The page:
What is HSCT?


Haematopoietic stem cell transplantation (HSCT) is an intense chemotherapy treatment for MS. It aims to stop the damage MS causes by wiping out and then regrowing your immune system, using your stem cells.

Who’s it for?

Results have shown that HSCT is most effective for people:

  • with signs of active inflammation in their central nervous system, as seen on an MRI scan.
  • who have recently experienced their first symptoms.
  • without significant disability.

This will mainly include people with highly active relapsing MS who are having relapses despite taking disease modifying therapies (DMTs). If someone has progressive MS and still has active inflammation, it may be able to stop or slow this. But it can’t reverse damage that’s already been done.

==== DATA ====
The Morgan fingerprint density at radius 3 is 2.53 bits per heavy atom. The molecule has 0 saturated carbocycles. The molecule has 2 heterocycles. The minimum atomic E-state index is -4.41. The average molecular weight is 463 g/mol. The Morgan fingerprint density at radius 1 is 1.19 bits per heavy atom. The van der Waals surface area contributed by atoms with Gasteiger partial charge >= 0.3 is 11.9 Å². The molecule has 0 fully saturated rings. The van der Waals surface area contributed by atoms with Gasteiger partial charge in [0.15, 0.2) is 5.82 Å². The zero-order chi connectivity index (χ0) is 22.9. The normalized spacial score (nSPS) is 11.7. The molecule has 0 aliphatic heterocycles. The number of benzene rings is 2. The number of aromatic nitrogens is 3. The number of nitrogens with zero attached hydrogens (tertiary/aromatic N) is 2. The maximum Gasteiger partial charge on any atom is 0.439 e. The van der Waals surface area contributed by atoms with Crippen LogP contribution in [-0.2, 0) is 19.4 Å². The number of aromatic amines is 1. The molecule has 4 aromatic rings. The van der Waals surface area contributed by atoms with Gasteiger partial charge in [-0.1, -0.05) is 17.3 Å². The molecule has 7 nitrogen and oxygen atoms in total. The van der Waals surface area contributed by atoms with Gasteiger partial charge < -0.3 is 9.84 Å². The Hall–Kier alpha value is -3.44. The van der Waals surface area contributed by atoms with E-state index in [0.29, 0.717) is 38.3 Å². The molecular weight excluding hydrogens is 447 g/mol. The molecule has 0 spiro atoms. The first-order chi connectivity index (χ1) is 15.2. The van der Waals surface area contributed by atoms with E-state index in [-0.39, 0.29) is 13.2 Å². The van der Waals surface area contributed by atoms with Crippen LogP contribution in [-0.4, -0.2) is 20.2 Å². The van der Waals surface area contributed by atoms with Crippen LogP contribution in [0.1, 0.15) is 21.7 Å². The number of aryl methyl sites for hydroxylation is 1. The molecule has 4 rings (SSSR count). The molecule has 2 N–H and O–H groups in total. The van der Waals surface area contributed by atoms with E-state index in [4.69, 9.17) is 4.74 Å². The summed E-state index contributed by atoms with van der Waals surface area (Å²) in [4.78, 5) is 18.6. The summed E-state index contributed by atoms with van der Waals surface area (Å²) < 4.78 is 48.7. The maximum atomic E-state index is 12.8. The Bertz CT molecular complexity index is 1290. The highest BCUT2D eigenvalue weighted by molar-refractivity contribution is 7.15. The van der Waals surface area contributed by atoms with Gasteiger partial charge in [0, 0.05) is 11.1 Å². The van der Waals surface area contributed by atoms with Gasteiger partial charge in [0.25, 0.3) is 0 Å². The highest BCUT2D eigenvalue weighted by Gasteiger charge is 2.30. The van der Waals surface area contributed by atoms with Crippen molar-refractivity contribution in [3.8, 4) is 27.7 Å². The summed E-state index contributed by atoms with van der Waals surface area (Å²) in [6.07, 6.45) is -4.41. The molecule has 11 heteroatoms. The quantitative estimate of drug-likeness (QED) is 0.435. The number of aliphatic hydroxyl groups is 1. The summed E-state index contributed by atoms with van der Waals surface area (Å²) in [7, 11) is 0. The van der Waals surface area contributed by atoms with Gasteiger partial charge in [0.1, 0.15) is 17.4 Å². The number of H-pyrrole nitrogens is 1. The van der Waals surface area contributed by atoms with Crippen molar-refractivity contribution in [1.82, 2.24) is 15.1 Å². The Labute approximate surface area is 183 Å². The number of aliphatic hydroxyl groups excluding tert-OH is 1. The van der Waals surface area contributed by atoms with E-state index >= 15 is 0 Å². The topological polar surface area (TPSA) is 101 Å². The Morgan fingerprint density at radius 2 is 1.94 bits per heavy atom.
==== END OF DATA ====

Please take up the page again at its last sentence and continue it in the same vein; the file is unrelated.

Unfortunately, HSCT has been shown to be less effective for people with progressive MS who are not experiencing inflammation.

Researchers are working hard to find effective treatments for people with progressive MS.

How does HSCT work?

HSCT aims to ‘reset’ the immune system to stop it attacking the central nervous system. It uses chemotherapy to remove the harmful immune cells and then rebuild the immune system using a type of stem cell found in your bone marrow.

The haematopoietic stem cells used in the treatment can produce all the different cells in your blood, including immune cells. However, they can’t regenerate permanently damaged nerves or other parts of the brain and spinal cord.

Source: https://www.mssociety.org.uk/about-ms/treatments-and-therapies/disease-modifying-therapies/hsct#